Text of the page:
TechDays San Francisco

talkbubble-v3I’m very excited to announce that I’ll be presenting at TechDays San Francisco this year. The event runs May 2nd and 3rd. You can find the schedule here. Registration will be forthcoming. Seating will be limited so you won’t want to delay once it opens up.

As you might expect I’ll be talking PowerShell, plus a few other topics I hope you’ll find interesting. Everything is subject to last minute change but here are my current plans.

10 PowerShell Mistakes, Trips and Traps and How to Avoid Them

Windows PowerShell is a language and management technology that many IT professionals, including developers, think they understand. Yet very often they get caught up in pre-conceptions and misinterpretations, usually based on prior experience with scripting or development. This session will explore the 10 most common mistakes and traps that people fall into with PowerShell and how to avoid them.

File and Folder Provisioning with PowerShell and Windows Server 2012

If you manage file servers and aren’t using PowerShell, you are working much too hard. Or if you are using PowerShell v2 you are still working pretty hard. Fortunately PowerShell v3 along with Windows 8 and Windows Server 2012 offer a much better solution. This session will demonstrate how to provision and manage folders, files and file shares using PowerShell from a Windows 8 client. With a little up-front work, you ‘ll be able to create provisioning scripts to deploy a new file share in seconds.

Troubleshooting Active Directory with Windows PowerShell

Active Directory is one of those technologies that when it works, nobody notices. But when it doesn’t work, everyone does. Fortunately, Windows PowerShell and Windows Server 2012 make a terrific troubleshooting tool. In this session we’ll look at some common Active Directory problems, how to diagnose them and in some cases resolve, all with Windows PowerShell.

Building a Windows 8 Hyper-V Lab

We all know the benefits of testing in a non-production environment. But sometimes resources are limited and having a test setup seems like a lot of work. But now that Windows 8 includes Hyper-V, you can setup a lab environment in very little time. This session will guide you through setting up a Hyper-V based test lab and how to get the most out of it using the PowerShell management tools.

As I get more details I’ll share them here, on Twitter and on Google Plus.

Hyper-V ID Hash Table

Microsoft Hyper-VIn Hyper-V, one of the challenges (at least that I’ve run into) has to do with naming. In addition to a name, Hyper-V objects such as virtual machines, are identified with a GUID. Most of the VM-related PowerShell cmdlets will let you specify a virtual machine name. But sometimes you’ll run across the GUID and wonder what is the corresponding virtual machine. Here’s a WMI query using Get-CIMInstance that shows the currently open terminal connections to a few virtual machines.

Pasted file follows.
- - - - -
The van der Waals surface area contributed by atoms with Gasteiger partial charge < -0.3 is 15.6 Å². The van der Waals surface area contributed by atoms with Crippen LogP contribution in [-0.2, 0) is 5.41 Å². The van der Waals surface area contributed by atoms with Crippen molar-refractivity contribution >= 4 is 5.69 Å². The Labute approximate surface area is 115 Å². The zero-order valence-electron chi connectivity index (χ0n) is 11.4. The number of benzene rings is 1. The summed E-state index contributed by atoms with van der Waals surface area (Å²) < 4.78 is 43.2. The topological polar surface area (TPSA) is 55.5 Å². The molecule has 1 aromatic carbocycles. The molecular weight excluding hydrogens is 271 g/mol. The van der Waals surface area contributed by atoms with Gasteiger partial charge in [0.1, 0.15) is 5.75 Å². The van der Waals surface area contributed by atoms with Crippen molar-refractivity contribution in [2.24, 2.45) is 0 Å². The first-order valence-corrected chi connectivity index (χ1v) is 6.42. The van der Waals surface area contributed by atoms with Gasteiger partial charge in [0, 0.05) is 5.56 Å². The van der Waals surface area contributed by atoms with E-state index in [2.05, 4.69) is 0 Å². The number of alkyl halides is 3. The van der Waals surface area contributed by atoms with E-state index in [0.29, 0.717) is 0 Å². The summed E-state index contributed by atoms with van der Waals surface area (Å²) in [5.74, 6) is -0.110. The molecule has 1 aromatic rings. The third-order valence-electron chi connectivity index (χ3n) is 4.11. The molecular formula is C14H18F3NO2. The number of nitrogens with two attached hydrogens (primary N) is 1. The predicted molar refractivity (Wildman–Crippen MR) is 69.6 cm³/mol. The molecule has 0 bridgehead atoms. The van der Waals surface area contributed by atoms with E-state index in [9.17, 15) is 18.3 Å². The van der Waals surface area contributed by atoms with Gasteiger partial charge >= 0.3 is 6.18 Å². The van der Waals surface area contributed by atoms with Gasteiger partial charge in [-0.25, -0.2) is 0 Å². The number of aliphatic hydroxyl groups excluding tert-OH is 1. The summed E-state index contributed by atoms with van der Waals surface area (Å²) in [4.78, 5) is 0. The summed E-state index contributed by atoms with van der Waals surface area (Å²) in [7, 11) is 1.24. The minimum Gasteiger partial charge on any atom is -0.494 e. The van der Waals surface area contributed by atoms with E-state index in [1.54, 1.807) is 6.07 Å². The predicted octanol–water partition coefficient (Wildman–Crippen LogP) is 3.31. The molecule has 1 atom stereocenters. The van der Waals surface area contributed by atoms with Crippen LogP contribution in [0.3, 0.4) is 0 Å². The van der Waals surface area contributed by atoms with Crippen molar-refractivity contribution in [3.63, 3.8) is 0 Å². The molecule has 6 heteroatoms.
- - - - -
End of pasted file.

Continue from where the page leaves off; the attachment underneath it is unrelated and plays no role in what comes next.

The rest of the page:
PS C:\> get-ciminstance -Namespace root\virtualization -class msvm_terminalconnection | Select connectionID,installdate

connectionID installdate
------------ -----------
Microsoft:13876524-BFD8-40A1-95E3-926E37ACFBAB\1 1/3/2013 11:27:50 AM
Microsoft:80E967E6-57F9-4ECF-998A-D07B20B2287F\2 1/3/2013 8:12:56 AM
Microsoft:E1EDE8DA-D632-4F77-81C4-B117FFF1FE15\1 1/3/2013 8:08:35 AM

The GUID in the connection ID corresponds to a virtual machine. Here’s my approach for “translating” the GUID to a name. Every VM has an ID.

PS C:\> (get-vm chi-dc01).id


There is also an VMID property but that is merely an alias to ID. As you can see, the ID is a GUID object so to get just the GUID string takes another step.

PS C:\> (get-vm chi-dc01).id.guid

Now that I know how to capture this information, I can build a “lookup” object using a hash table.

PS C:\> Get-VM | Group-Object -property {$_.ID.GUID} -AsHashTable -AsString

Here’s what I end up with:


Naturally, it makes more sense to save this to a variable.

PS C:\> $vmhash = Get-VM | Group-Object -property {$_.ID.GUID} -AsHashTable -AsString

The VM GUID is the key and the VM object is the value. I can get items a few ways.

PS C:\> $vmhash.'13876524-bfd8-40a1-95e3-926e37acfbab'

Name State CPUUsage(%) MemoryAssigned(M) Uptime Status
---- ----- ----------- ----------------- ------ ------
CHI-FP01 Running 0 761 03:34:51 Operating normally

PS C:\> $vmhash.item('13876524-bfd8-40a1-95e3-926e37acfbab')

Name State CPUUsage(%) MemoryAssigned(M) Uptime Status
---- ----- ----------- ----------------- ------ ------
CHI-FP01 Running 0 761 03:35:11 Operating normally

PS C:\> $vmhash.GetEnumerator() | where {$ -match '13876524-bfd8-40a1-95e3-926e37acfbab'} | se
lect -ExpandProperty Value

Name State CPUUsage(%) MemoryAssigned(M) Uptime Status
---- ----- ----------- ----------------- ------ ------
CHI-FP01 Running 0 761 03:36:29 Operating normally

Now I can add some logic to my Get-CIMInstance command to resolve the GUID to the VM name.

$vmhash = Get-VM | Group-Object -property {$_.ID.GUID} -AsHashTable -AsString

Get-CimInstance -Namespace root\virtualization -class msvm_terminalconnection |
Select @{Name="Started";Expression={$_.installdate}},
#define a GUID regex

$guid = $rx.Match($_.ConnectionID).Value

I also tweaked a few other properties. I extracted the GUID using a regular expression and then found the corresponding entry in the hash table. I could have added a little extra logic to test if the GUID existed as a key but I decided to just plow ahead.